- Always be sure to safely dispose of used batteries and to re-engage the locking mechanism on toys.
- Warn children of all ages to never put magnets in or near their mouths or noses.
OUTDOOR TOY SAFETY TIPS
Children are inquisitive and fast, so active adult supervision during play is crucial … particularly for outdoor play that might place a child near vehicles (such as a ride-on toy, bike or trike that’s ridden in a driveway) or any source of water (like a kiddie pool or swimming pool).
- Pay close attention to the age appropriate guidelines on toy product packaging.
Age labeling is a safety precaution and is based on children's developmental skills and ability at a given age – and the appropriateness of the toy for that age. Age labeling does not pertain to the intelligence of a child so you never want to select toys marked with an age older than the child's age.
- Make adult supervision a crucial element of outdoor play.
Children are quick and inquisitive. They should never be left alone near water sources (pools, inflatable “kiddie” pools, beaches, etc.) ... not even for a moment. Water toys should be kept out of sight or out of reach when not being used so children aren’t tempted to play in or near the water alone. The U.S. Consumer Product Safety Commission has published a complete set of tips and information to help keep kids safe in and near the pool.
- Buckle children up with helmets, knee pads and other protective gear when playing with ride-on toys.
Most parents are aware that protective gear (helmets, knee pads and arm pads) is crucial when riding a bicycle, but buckling up and protective gear is equally important for other ride-on toys, including tricycles, scooters, skateboards and skates. Visit the U.S. Consumer Product Safety Commission (CPSC) website for bicycle safety tips to learn how to make sure helmets fit properly and comfortably so that kids will not take them off.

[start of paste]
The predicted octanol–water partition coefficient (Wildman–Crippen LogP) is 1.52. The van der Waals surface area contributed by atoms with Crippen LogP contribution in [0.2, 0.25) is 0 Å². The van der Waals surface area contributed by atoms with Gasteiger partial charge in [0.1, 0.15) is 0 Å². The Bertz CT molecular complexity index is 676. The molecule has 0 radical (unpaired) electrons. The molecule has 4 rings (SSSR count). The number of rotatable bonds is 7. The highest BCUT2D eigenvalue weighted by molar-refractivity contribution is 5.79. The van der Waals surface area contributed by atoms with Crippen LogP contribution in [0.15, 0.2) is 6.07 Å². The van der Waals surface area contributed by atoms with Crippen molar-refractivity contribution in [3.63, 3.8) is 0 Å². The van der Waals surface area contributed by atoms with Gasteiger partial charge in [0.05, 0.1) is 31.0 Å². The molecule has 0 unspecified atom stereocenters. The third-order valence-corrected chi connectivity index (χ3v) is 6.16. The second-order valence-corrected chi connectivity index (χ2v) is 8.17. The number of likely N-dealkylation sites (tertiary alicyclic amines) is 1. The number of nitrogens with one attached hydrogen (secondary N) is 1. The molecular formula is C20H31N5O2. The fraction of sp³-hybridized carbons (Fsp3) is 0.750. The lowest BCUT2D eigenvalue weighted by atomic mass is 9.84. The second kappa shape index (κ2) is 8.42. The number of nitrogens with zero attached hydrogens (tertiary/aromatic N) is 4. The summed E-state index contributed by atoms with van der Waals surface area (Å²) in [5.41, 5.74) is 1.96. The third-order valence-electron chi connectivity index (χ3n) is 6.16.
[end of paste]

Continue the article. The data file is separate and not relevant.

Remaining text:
- Keep young bodies protected from the sun and heat.
Outdoor play areas should be covered to protect sensitive children’s skin from the sun’s intense rays. Children should wear hats, 100% UVA sunglasses, and a broad spectrum sunscreen (UVA and UVB protection) when playing outdoors. The American Academy of Dermatology recommends that all children — regardless of their skin tone — wear sunscreen with an SPF of 15 or higher and re-apply every two hours or after prolonged contact with water. Studies show that children do not always experience thirst before dehydration, so it is important that they drink plenty of fluids during and after play, even when they do not feel thirsty.
- Organize and store toys to prevent slips, trips and falls.
Large, plastic bins with lids are perfect for organizing and storing smaller toys; bins should be marked by name so that toys for children of differing ages can be easily separated. An outdoor shed should be set up with designated “parking” spaces near the door for bicycles and other ride-on toys; smaller items like skateboards and skates should be hung off ground-level or stored on shelves to prevent slips, trips and falls.
Always keep toys away from unsupervised areas (pools, driveways or streets with traffic) so they don’t lure a child into a dangerous situation. Inspect toys regularly and repair (or replace) damaged or broken parts as soon as they’re spotted.
NON-TOY PRODUCTS SAFETY TIPS
Kids sometimes come into contact with objects in the home or at a friend’s house that are not intended to be used as a toy. Some of these products pose unique safety risks that can be avoided:
Magnets can provide a fun and educational component to a toy. Strict federal standards are in place to assure that certain small, powerful magnets in children’s toys are not accessible to young kids.
However, these small magnets (known as "rare earth magnets"), are sometimes found in office products or other non-toy items. Recent incidents have shown that these magnets pose a serious risk to children they’re swallowed. It is important for consumers to know that these very small, very powerful magnets should never be given to small children, especially those under the age of three years, and that children of all ages should be instructed never to put these magnets in or near their mouths or noses. Ingestion or inhalation of multiple magnets can pose serious internal injury, infection and even death.
In the event of magnet ingestion, medical treatment should be sought immediately.
U.S. toymakers abide by a longstanding safety standard requiring that batteries in toys be made inaccessible to young children.
When replacing a battery in a toy, parents and caregivers should carefully re-engage the locking mechanism of the battery compartment and be sure to never leave batteries out and accessible for children.